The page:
In 2010, the Affordable Care Act (ACA) began financially penalizing hospitals whose 30-day readmission rates for acute myocardial infarction, heart failure, and pneumonia are higher than expected under the Hospital Readmissions Reduction Program. Since then, according to the figures released by the Centers for Medicare & Medicaid Services, nearly $2.5 billion of penalties were collected.
An efficient discharge decision-making system with machine learning
Unplanned readmissions not only incur avoidable waste of medical resources, Intensive Care Unit (ICU) readmission in particular, is exposing patients to additional morbidity and mortality risks. The mortality rate of readmitted ICU patients is believed to be around 26 to 58%. Despite so, hospitals in developed countries are still suffering from high ICU readmission rates. A study published in 2013 found that approximately 10% of the patients will be readmitted back to ICU after a hospital stay. In the US, there has also been an increase in ICU readmission rates, from 4.6% in 1989 to 6.4% in 2003.
As such, identifying patients who are likely to be readmitted render significant benefits to both healthcare providers and patients. Early on, a group of researchers at the University of Illinois at Urbana-Champaign relied on machine learning to uncover patterns in complex datasets and generate an efficient discharge decision-making system for ICU specialists and medical staff. The research team constructed a readmission dataset based on more than 40,000 ICU patients’ electronic health records (EHRs) extracted from MIMIC-III. These patients received care at the Beth Israel Deaconess Medical Center between years 2001 and 2012.
Three categories of features: patients’ clinical records and medical history, demographic details, and presence of chronic diseases were selected to design the readmission prediction model. The researchers used Recurrent Neural Networks (RNN) with Long Short-Term Memory (LSTM); so that the machine learning model will capture all the multivariate features embedded within EHRs and subtle changes (i.e., fluctuating blood pressure or glucose levels) in patients’ clinical records.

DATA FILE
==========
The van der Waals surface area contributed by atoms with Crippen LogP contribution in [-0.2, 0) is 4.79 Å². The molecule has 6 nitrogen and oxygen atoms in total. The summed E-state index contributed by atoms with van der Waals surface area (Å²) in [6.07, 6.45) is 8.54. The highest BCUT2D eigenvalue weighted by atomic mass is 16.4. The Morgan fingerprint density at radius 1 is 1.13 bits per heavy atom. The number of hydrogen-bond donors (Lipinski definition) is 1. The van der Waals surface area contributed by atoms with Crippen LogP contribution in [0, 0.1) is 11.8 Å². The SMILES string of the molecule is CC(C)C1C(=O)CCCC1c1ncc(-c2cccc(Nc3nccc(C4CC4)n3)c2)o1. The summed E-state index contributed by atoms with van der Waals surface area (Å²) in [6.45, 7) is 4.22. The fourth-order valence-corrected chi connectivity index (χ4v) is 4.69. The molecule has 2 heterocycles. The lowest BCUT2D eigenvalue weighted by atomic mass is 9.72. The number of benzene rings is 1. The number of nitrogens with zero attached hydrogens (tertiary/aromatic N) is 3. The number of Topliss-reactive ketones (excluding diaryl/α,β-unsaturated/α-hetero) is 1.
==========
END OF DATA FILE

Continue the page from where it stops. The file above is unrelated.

Recurrent Neural Networks with Long Short-Term Memory to enhance sensitivity
Indeed, researchers found that the LSTM-based solution can better capture the extremely volatile and unstable ICU patients, an important indicator for ICU readmission. Besides, the machine learning model also found to be more sensitive and accurate as compared to traditional prediction models. The researchers thought the model also illustrated the importance of each input feature, especially chronic diseases, which is often neglected in EHRs dataset but is highly relevant to later readmissions.
They hope that this fast and interpretable model will augment ICU specialists’ efficiency in deciding whether patients should be discharged based on their risks of readmission. Nevertheless, the researchers also noted that the model requires further training and validation, preferably with more complex real-world data obtained from other sources before it’s ready to be used clinically. All findings can be found on PLoS One.
If you are interested in learning more about the use of machine learning and deep learning, particularly, convolutional neural networks, recurrent neural networks and deep reinforcement learning in ICU for decision-support, do not miss the upcoming AIMed virtual event taking place on 22 September.
Dr. Matthieu Komorowski, Consultant in Intensive Care, Charing Cross Hospital and Clinical Senior Lecturer at the Imperial College London and Dr. Kevin Maher, Professor of Pediatrics at Emory University School of Medicine and Director of Cardiac Intensive Care at Children’s Healthcare of Atlanta will be leading a session on the topic. You may register for the virtual event and obtain a copy of its agenda here.